China has on Saturday launched a brand-new satellite, the Gaofen-6, to monitor farmlands, grasslands and forests.
You may see that as "just another Chinese sat." But for China, Gaofen is a critical project which not only saves an astonishing amount of money, but also frees the country from Western control on geographic data.
Maps on your phone
Fire up Google Maps in your browser, switch to satellite view and check the bottom of the screen. You will see text describing where Google bought their high-resolution satellite pictures.
It's the same case for map services in China.
Satellite view of a part of Beijing on Google Maps, with a line of text at the bottom saying the picture source is DigitalGlobe (Screenshot from Google)
Satellite view of the Forbidden City on Baidu Maps, with a line of text at the bottom saying the picture source is from a company called Changdi Wanfang (Screenshot from Baidu)
In fact, one of the largest source of satellite pictures is the US company DigitalGlobe, which owns imagery satellites that take pictures from space.
But for Chinese companies, they are aware that one day US providers might suddenly stop selling pictures to them, especially after what happened with Chinese phone-maker ZTE.
That's one of the reasons that China launched Gaofen sats: A company that provides China with domestically-made maps that are always there.
Monitoring the land
In addition to taking pictures, Gaofen sats can also see things that we can't.
Some Gaofen sats are equipped with infrared sensors that see pollutants in the air, which are too small for humans to see.
Some others, like the latest Gaofen-6, can scan the ground at multiple wavelengths and identify different kinds of crops in the same farm, which can be very useful for farmers.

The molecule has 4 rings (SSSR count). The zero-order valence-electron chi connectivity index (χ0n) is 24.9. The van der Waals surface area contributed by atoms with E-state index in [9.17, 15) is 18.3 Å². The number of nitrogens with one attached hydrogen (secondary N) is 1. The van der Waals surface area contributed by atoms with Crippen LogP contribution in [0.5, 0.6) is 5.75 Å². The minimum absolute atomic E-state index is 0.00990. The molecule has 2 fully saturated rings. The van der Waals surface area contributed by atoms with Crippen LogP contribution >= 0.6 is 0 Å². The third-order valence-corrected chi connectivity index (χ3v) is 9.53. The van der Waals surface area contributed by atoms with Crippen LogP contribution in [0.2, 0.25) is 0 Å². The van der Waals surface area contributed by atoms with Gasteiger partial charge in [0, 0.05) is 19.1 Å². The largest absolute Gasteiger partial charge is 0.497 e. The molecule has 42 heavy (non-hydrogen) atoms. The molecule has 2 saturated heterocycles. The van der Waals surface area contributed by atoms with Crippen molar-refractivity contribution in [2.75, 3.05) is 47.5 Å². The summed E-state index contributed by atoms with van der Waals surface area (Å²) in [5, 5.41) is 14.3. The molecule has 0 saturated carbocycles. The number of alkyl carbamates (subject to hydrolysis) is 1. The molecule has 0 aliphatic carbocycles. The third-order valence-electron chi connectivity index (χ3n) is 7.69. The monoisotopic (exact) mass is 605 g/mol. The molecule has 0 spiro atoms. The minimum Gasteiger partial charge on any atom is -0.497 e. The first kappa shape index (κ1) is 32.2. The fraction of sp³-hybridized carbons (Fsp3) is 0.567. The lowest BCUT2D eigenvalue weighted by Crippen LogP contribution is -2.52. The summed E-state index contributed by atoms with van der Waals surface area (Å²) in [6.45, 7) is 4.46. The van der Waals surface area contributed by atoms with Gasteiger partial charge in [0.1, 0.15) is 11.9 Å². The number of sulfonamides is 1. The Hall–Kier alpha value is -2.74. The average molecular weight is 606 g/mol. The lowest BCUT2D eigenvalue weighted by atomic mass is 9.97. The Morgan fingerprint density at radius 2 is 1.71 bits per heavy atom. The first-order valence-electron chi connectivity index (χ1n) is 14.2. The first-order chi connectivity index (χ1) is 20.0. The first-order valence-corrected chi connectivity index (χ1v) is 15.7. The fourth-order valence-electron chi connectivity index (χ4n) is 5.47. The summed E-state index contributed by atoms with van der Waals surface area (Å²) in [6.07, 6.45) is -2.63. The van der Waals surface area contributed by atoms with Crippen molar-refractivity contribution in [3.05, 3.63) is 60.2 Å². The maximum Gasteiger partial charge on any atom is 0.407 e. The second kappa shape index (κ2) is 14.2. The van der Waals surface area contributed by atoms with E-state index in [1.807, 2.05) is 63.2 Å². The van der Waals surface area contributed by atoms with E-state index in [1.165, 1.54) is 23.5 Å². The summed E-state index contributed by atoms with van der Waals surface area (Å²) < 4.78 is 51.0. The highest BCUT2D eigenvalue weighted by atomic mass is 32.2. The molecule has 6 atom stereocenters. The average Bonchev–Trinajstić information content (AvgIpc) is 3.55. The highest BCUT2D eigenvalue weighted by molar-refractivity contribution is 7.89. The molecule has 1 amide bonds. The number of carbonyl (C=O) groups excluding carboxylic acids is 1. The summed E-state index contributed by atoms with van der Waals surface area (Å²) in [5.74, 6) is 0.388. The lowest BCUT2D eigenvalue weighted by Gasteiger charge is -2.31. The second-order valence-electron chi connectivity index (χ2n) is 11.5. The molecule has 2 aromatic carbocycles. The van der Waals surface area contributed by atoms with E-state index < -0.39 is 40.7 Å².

When droughts or floods happen, the sat can tell people which area has suffered the most. Then the government can provide more help with better accuracy.
Satellite pictures of the Kashgar area taken by Gaofen-3 (Picture from VCG)
The topic gets a little bit sensitive here, but it's easy to imagine that geo-survey satellites can also monitor military targets like rocket silos and aircraft carriers.
People are amazed by the sharp satellite pictures on Google Maps. But the satellites that took the pictures are capable of much more.
For Gaofen-2, the resolution is 0.8 meters in full color. That means a pixel on a Gaofen-2 photo represents a 0.64-square meter area on the ground.
And it can take pictures of the whole earth surface in 69 days.
That's why some media call these satellites "spy sats" and see them as important to military defense.
In conclusion, the Gaofen satellites serve many purposes and can be very useful for people.
Top image: CGTN